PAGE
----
For many of the victims of Bernard L. Madoff's massive Ponzi scheme, his death did not assuage their bitterness.
There were no obvious public signs that Bernard L. Madoff, who died Wednesday at age 82, would eventually become infamous for running the largest Ponzi scheme in financial history.
From his congressional testimony after the 1987 stock market crash to the regular round tables he participated in at the Securities and Exchange Commission, his image in the public eye was that of a masterful, innovative and eminently dependable financier.
He seemed like the kind of person investors could trust their money with.
Burt Ross, 78, a former mayor of Fort Lee, New Jersey, who lost millions of dollars investing with Madoff, said that betrayal of trust was part of what had damned Madoff in his eyes. Though he said he did not feel anger toward Madoff, he also said Wednesday that he felt "not an ounce of empathy" after the financier's death.
"An evil man died," said Ross, adding that it was hard to calculate precisely how much Madoff's Ponzi scheme cost him. "An old man who was evil died in jail. It's certainly where he deserved to die."
Madoff's thousands of victims collectively lost US$64.8 billion ($90.7 billion) on paper and saw their lives upended and left in financial ruin following his arrest in 2008. At least two of his victims died by suicide, while others lost their homes. And though they were far from alone in being taken in by the financier, many blamed themselves for their losses.
Phyllis Molchatsky, 74, felt personally responsible after having invested US$2 million with a fund recommended by her stockbroker. She had kept close watch on her finances her entire adult life after her parents died when she was young, and the fund appealed to her because of its lack of volatility.
The day she found out that the fund was run by Madoff, and the US$4 million she thought she had invested was a fiction, was the worst day of her life, she said. Her ample savings — which she'd planned to live on after learning she had Parkinson's in her early 50s — were decimated to US$52,000.
Molchatsky, who lives in Rockland County, New York, has not forgiven Madoff and said that she was glad he was gone.
"This world finally got rid of another bad man," she said Wednesday, adding that she did not have the emotional energy to discuss the matter any further.
Several of Madoff's victims, reached by phone, said that they had no comment on his death. Those who did speak described a sense of numbness.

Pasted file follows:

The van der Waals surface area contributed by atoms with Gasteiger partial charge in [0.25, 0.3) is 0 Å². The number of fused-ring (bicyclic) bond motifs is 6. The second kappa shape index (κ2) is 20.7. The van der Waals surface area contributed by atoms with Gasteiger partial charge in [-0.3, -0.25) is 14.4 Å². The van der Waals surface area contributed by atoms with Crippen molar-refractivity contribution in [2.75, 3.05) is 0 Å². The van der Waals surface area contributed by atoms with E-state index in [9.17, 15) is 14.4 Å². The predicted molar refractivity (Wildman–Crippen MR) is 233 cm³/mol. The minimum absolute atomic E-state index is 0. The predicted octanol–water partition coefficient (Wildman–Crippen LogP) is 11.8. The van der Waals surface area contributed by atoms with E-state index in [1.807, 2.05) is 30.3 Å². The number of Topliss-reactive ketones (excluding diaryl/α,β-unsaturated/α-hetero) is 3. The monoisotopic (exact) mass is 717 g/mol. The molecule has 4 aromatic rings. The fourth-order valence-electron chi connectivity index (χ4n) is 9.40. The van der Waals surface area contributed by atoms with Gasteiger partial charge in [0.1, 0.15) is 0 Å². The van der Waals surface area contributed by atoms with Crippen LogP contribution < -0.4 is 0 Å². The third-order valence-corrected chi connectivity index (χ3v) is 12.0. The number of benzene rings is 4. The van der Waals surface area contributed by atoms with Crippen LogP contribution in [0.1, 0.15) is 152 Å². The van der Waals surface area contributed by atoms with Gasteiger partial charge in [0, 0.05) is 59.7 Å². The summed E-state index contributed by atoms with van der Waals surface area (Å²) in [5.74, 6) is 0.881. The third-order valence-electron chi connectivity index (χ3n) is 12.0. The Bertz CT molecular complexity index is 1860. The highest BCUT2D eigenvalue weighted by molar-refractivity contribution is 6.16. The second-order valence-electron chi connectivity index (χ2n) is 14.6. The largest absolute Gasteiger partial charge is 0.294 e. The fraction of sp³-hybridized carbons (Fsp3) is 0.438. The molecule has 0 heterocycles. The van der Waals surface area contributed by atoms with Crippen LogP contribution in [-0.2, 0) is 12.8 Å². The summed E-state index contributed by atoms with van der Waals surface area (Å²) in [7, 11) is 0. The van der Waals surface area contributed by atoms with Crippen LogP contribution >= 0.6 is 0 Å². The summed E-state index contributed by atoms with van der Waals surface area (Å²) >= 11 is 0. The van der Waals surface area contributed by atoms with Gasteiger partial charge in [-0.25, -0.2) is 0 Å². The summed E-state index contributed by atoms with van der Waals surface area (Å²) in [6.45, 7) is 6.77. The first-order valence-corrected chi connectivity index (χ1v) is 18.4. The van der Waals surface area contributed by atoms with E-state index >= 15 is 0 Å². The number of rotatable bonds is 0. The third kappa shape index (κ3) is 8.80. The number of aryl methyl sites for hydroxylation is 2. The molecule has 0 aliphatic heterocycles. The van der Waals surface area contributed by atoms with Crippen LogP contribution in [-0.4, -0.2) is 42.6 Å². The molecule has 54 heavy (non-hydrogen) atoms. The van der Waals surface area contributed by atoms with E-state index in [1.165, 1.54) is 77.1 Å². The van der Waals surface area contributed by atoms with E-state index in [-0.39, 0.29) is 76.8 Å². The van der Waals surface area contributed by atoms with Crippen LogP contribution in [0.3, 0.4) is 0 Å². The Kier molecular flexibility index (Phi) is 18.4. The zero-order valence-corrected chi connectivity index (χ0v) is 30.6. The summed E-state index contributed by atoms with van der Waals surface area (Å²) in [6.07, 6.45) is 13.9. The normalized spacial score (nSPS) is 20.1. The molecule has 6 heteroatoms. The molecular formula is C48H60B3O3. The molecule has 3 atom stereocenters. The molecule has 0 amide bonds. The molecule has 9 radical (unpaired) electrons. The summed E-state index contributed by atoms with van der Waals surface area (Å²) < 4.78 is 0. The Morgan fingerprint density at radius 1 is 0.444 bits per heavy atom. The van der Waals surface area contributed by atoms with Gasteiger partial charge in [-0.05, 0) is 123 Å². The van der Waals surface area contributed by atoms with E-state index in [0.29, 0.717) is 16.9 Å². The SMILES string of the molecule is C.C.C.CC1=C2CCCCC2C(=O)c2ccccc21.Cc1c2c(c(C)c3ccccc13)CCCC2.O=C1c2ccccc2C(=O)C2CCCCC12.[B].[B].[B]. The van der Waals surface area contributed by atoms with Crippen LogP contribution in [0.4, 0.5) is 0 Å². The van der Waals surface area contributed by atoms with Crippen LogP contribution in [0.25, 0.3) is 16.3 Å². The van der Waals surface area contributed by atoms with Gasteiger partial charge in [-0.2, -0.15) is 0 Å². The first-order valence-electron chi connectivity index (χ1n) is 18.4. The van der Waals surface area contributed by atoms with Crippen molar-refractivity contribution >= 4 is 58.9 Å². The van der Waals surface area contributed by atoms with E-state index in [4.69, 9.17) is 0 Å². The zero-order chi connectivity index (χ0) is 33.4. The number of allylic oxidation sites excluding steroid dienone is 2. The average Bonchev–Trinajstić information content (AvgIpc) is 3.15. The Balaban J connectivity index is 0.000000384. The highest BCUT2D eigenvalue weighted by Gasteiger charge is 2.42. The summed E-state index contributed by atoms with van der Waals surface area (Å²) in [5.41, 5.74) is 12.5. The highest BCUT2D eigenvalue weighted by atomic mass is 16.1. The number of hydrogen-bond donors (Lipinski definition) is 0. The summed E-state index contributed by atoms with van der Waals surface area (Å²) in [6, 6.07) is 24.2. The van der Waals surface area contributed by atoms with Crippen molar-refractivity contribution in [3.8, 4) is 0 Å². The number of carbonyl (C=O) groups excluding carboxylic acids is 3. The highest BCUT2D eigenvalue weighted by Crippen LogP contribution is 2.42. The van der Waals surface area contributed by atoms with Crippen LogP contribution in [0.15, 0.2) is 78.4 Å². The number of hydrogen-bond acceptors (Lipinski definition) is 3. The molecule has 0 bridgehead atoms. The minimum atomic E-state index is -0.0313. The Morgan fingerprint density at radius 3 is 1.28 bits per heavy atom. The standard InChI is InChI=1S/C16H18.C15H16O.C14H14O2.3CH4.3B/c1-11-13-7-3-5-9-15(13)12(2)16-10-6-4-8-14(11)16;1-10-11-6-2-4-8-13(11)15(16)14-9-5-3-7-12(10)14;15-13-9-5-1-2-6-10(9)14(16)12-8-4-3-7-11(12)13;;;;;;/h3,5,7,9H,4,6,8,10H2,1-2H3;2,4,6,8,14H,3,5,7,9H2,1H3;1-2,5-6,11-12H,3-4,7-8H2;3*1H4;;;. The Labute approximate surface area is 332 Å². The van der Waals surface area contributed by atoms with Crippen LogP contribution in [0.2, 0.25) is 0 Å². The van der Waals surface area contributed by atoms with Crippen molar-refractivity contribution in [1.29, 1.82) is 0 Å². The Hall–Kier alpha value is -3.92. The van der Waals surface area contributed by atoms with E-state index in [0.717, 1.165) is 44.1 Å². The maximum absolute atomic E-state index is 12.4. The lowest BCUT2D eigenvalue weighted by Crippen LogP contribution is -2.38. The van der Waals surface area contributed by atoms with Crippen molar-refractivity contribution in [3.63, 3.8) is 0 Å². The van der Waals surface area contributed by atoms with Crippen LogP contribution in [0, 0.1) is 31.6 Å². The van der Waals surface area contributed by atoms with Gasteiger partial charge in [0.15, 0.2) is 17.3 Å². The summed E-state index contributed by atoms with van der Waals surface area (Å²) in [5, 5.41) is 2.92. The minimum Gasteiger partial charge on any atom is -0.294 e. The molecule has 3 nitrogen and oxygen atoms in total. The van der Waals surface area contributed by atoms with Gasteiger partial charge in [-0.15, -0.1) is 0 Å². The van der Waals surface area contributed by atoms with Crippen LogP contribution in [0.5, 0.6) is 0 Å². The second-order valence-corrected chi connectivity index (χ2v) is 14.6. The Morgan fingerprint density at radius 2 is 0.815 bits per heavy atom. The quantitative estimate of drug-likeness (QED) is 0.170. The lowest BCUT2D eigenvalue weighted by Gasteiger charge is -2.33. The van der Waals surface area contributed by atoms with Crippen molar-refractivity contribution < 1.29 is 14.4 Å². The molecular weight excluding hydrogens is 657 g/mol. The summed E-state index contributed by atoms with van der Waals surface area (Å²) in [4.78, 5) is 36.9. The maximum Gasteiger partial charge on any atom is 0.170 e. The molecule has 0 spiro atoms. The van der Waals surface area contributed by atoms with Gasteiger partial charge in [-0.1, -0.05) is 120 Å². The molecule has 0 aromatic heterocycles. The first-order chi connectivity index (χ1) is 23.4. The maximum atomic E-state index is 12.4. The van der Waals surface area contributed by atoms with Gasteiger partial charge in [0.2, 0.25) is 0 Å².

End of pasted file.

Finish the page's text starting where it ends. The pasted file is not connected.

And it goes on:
"I have absolutely no relationship with Madoff anymore and literally have no feelings about him," said Ronnie Sue Ambrosino, 68, who, along with her husband, Dominic, lost $1.66 million to the financier, with whom she had invested for decades.
The news alert about his death had popped up on her phone like any other, she said. She walked into another room in the house where she is staying in New Mexico, got herself a cup of coffee and said to Ambrosino, "Oh, by the way, Madoff died."
Evidence of the near-universal animosity felt toward Madoff by his victims surfaced last year when he filed a motion in US District Court in Manhattan for compassionate release from prison, saying he had end-stage kidney disease and less than 18 months to live.
Judge Denny Chin, who in 2009 sentenced Madoff to 150 years in prison, denied the motion. In an opinion last June, the judge said that some 520 victims had written to the court, with the overwhelming majority — some 96 per cent — opposing Madoff's request.
"It is clear that Mr. Madoff's crimes continue to have a tragic impact on the lives of many," Chin wrote.
Brandon Sample, a lawyer who represented Madoff in his request for release, said in a statement Wednesday, "Bernie, up until his death, lived with guilt and remorse for his crimes."
"Bernie was by no means perfect," he added. "But no man is."
Many of Madoff's victims were able to recover at least a portion of what they had lost. A court-appointed trustee, Irving H. Picard, has spent the past decade successfully recouping money for Madoff's investors and has clawed back US$14.4 billion that investors gave to the financier. The sums Picard has recovered, though, do not lessen the trauma of the loss of billions that investors had been told they were earning with Madoff.
"The pain experienced by the victims of Mr. Madoff's fraud is not diminished by his death, nor is our work on behalf of his victims finished," Picard said in a statement. "My legal team and I are committed to continuing to identify and recover Madoff's stolen funds and return them to their rightful owners."
Ira Lee Sorkin, who represented Madoff in his criminal case and talked to him recently, said he believes that at the time of his former client's sentencing, "he truly felt remorse, that he realized what he had done and that it was wrong."
"But as time went on," Sorkin said, "I think the remorse issue became something in the distant past."
Sorkin noted Madoff had assisted Picard's investigators, and Madoff believed that they would recover for the victims much of the money lost in the Ponzi scheme.
"I don't know how else to put it," Sorkin said. "You know, 12 years behind concrete walls and barbed wire changed his mind, perhaps."
Written by: Jonah E. Bromwich and Benjamin Weiser
Photographs by: James Estrin and Michael Appleton
© 2021 THE NEW YORK TIMES